Common Experiences Start Early: an OSP PA reflects on exchange
By 1st Lt. Lauren Wright, Operation Southern Partner Public Affairs
/ Published June 05, 2009
GEORGETOWN, Guyana -- Subject matter experts from various disciplines have been exchanging experiences here since June 1 as part of Operation Southern Partner. Some discuss commonalities in how they protect aircraft, assets and ensure safe operations. Today I joined Kevin Walston, Air Combat Command public affairs chief of readiness and resources, to emphasize another commonality: the importance of teachers and education.
We visited five schools here to talk to 450 six and seventh graders and were reminded of truths that span generations and oceans. Not surprisingly, the students here said they didn't like homework, and would rather play than study. They talked about subjects that they liked, and others they did not.
This was certainly true for me.
"I hated science and math. But I have to know a little science and a little math to get by in life," I said.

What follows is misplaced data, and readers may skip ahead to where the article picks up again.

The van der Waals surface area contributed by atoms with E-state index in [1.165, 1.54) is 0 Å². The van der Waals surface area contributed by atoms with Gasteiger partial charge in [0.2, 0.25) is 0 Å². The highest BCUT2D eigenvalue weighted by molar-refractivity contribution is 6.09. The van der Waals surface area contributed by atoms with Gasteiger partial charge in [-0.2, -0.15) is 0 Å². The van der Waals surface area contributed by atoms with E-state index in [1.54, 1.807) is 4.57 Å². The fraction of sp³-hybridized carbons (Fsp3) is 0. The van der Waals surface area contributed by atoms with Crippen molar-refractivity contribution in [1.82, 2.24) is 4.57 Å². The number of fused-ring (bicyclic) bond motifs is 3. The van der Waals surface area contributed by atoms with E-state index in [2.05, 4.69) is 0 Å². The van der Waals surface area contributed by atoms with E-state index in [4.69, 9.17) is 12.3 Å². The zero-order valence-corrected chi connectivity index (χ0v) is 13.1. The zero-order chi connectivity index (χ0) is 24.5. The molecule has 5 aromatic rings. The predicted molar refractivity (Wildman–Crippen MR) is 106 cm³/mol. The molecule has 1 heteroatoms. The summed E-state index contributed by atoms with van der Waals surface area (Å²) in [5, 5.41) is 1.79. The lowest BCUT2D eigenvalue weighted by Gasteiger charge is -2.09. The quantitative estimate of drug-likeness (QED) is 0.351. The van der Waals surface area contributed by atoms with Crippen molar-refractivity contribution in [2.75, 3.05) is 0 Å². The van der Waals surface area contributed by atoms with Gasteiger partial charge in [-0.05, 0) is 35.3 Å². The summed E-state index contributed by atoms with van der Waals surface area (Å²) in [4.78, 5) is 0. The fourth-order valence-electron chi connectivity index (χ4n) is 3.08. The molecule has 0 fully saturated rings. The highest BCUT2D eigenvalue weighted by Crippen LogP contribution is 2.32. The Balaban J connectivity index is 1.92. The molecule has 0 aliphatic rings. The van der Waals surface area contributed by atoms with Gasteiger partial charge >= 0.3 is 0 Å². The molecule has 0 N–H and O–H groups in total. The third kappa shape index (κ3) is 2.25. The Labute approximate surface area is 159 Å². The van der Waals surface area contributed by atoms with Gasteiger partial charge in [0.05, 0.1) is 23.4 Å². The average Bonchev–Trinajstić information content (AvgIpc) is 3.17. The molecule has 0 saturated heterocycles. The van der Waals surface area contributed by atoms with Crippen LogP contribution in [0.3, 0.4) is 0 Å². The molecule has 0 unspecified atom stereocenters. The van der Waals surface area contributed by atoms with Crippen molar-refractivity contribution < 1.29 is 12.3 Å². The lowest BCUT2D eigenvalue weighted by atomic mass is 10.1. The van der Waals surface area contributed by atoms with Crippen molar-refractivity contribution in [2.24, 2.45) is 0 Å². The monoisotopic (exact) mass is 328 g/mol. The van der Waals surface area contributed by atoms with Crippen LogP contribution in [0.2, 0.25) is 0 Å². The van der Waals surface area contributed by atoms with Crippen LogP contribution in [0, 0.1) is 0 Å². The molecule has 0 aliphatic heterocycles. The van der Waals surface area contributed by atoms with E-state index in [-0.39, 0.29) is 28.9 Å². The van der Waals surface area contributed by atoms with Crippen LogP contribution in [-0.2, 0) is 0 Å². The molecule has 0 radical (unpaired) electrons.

The schools here did not have a computer in every classroom, which was hard to ignore, but we focused on what the kids can control: their attitude.
What you do with what you have, and what is in your head and in your heart, is more important than the clothes you wear or the books in your class, we stressed.
One boy said he liked cricket and soccer.
"If you have a ball and no net, are you going to stop playing?" I asked. "No. You are going to make it work, and make the most out of what you have. We don't always have everything we want, so we do the best we can."
Try your best, we said. Try your best at everything so you can set an example in your community when you grow up.
"One of you could be the next prime minister or president," Walston said. "Don't let someone tell you that you cannot do it."
We were not telling the kids something new, but they were gracious and laughed with us about parents who ask us to do chores we don't want to, tell us what to wear or what choices to make.
"Your parents and your teachers love you," Walston said. "They love you, so listen to them."
Normally I stand behind the camera, or sit behind a desk, and publicize Airmen activities. Today I had a chance to stand in front and I had a truly memorable exchange."